Lead Poisoning in Flint Could Cost Up to $400 Million
Lead poisoning in Flint, Michigan, resulting from the city’s decision to switch its water supply from Lake Huron to the corrosive Flint River will cost far more than the approximately $60 million the state has already spent on medical care and bottled water. According to a new analysis by Peter Muennig, associate professor of Health Policy and Management, the total related social costs could reach nearly $400 million.
“The city’s decision to switch its water supply was penny wise and pound foolish,” says Muennig whose study appears as a letter in the journal Health Affairs. “In an effort that would have saved approximately $5 million, the city of Flint will suffer losses 80-fold greater.”
Low-level lead exposures, of which there were approximately 8,000 in Flint, are known to depress IQ, which makes children less likely to gradate from high school. That single, critical factor can lead to lower economic productivity, higher welfare use, and additional criminal justice system costs. These costs are not offset by reduced healthcare usage (people without a high school degree since they are less likely to have health insurance, which makes them less likely to go to the doctor).
Muennig’s research was done in response to an article by David Rosner, professor of Sociomedical Sciences, titled “A Lead Poisoning Crisis Enters Its Second Century,” also published in Health Affairs, in May. Reflecting on the history and politics of lead poisoning in the United States, Rosner wrote, “many policymakers consider the costs of action primarily in economic and financial terms and ignore the costs of inaction on human health and communities’ livelihoods.”
In a response to Muennig’s letter, also in Health Affairs, Rosner argues that the issue of protecting American children can never be primarily an economic one. “If this becomes an argument about costs instead of about public health,“ he writes, “I fear Americans will witness a battle among competing economists that will paralyze us, and more generations of children will find their futures dimmed.”
According to Muennig, “we should never ignore the human costs of lead poisoning.” While many reports have focused on the ways the Flint water crisis has devastated individual lives, he says, “the sheer magnitude of the cumulative costs to the whole community—in terms of life, sickness, suffering, and actual money—ought to guide policymakers as they consider ways to protect our health. Updating the country’s infrastructure will be expensive, but not only is it the right thing to do, these investments will pay huge dividends for all Americans.”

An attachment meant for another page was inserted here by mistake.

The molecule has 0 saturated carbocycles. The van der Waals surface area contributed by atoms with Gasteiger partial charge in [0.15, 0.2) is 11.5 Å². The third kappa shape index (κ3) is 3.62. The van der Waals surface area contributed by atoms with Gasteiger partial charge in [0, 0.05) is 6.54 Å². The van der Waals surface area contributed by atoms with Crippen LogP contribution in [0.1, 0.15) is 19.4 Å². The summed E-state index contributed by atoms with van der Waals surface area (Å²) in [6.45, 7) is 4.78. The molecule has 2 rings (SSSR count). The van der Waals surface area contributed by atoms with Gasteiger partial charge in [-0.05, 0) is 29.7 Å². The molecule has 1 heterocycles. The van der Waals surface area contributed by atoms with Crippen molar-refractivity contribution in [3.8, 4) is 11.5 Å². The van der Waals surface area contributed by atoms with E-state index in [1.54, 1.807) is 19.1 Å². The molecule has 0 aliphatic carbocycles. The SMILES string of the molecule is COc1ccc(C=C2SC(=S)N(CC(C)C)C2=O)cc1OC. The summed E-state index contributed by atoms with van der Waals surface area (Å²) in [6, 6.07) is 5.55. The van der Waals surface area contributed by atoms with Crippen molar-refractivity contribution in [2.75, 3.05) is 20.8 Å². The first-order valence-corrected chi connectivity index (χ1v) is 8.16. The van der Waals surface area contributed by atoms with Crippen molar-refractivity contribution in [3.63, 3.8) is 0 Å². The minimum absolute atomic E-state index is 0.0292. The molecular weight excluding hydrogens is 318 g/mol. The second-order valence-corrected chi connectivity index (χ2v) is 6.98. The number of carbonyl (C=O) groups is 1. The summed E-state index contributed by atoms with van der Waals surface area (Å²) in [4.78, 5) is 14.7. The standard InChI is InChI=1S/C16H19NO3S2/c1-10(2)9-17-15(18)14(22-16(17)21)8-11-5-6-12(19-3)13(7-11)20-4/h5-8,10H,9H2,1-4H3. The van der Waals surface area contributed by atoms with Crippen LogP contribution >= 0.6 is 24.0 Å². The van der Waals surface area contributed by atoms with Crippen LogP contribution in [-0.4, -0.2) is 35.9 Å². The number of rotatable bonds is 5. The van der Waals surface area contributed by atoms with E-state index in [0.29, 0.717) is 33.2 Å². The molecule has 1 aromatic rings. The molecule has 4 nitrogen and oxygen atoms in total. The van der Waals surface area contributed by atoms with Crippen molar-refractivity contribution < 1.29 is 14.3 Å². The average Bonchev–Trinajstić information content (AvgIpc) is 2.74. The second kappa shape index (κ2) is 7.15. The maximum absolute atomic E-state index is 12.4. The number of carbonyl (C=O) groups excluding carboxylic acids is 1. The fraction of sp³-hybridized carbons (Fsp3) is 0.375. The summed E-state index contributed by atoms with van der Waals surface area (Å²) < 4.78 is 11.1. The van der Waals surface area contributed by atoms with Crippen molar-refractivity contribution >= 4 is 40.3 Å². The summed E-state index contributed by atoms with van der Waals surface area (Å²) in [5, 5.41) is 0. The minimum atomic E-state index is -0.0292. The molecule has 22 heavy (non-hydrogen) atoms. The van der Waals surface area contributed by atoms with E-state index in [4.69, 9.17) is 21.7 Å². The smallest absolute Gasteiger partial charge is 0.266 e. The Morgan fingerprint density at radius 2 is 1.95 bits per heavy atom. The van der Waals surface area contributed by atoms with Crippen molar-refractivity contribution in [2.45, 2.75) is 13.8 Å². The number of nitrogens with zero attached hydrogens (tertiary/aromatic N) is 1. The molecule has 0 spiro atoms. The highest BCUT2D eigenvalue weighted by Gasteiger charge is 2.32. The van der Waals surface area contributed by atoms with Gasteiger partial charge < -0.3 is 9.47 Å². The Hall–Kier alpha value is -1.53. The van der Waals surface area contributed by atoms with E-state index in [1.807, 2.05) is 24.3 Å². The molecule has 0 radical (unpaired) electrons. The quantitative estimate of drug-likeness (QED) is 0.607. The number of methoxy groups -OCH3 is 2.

In a 2009 article in JAMA Pediatrics related to research commissioned by the now-defunct Office of the Child Advocate in New Jersey, Muennig estimated the economic benefits of reducing blood lead levels to less than 1 μg/dL in the United States. He found that the societal benefits would amount to $50,000 per child annually and an overall savings of $1.2 trillion by reduced crime and increased rates of on-time high school graduation.
Since the 1960s, as science has advanced on the dangers of lead exposure, the federal limit for what constitutes a safe level of exposure has been lowered six times, from 60 μg/dL to the current standard of 5 μg/dL. In the 1970s, the mean blood lead level was 15 μg/dL. But according to the Centers for Disease Control and Prevention, “No safe blood lead level in children has been identified.”
“Even relatively low levels of exposure may rob children of IQ points and predispose them to violent behavior later in life,” notes Muennig. “If we act now to reduce lead within the pipes feeding the highest risk homes, it will not only save money, but also lives.”
The city of Flint has already spent $2 million in state funds to replace about 500 water lines. The cost of replacing all the city’s hazardous lines is estimated at $55 million. But so far, elected officials from Michigan have been unsuccessful at raising the necessary funds at the federal level.
According to Muennig, policymakers from China to Chile are using health benefits to help guide policy decisions, whether it increased physical activity related to high-speed rail between Beijing and Shanghai, or lessened air pollution from burying a highway in Santiago. He argues for a similar approach in Flint and the dozens of other cities with aging water systems. “When you consider all the costs, the price tag for replacing these pipes is a bargain.”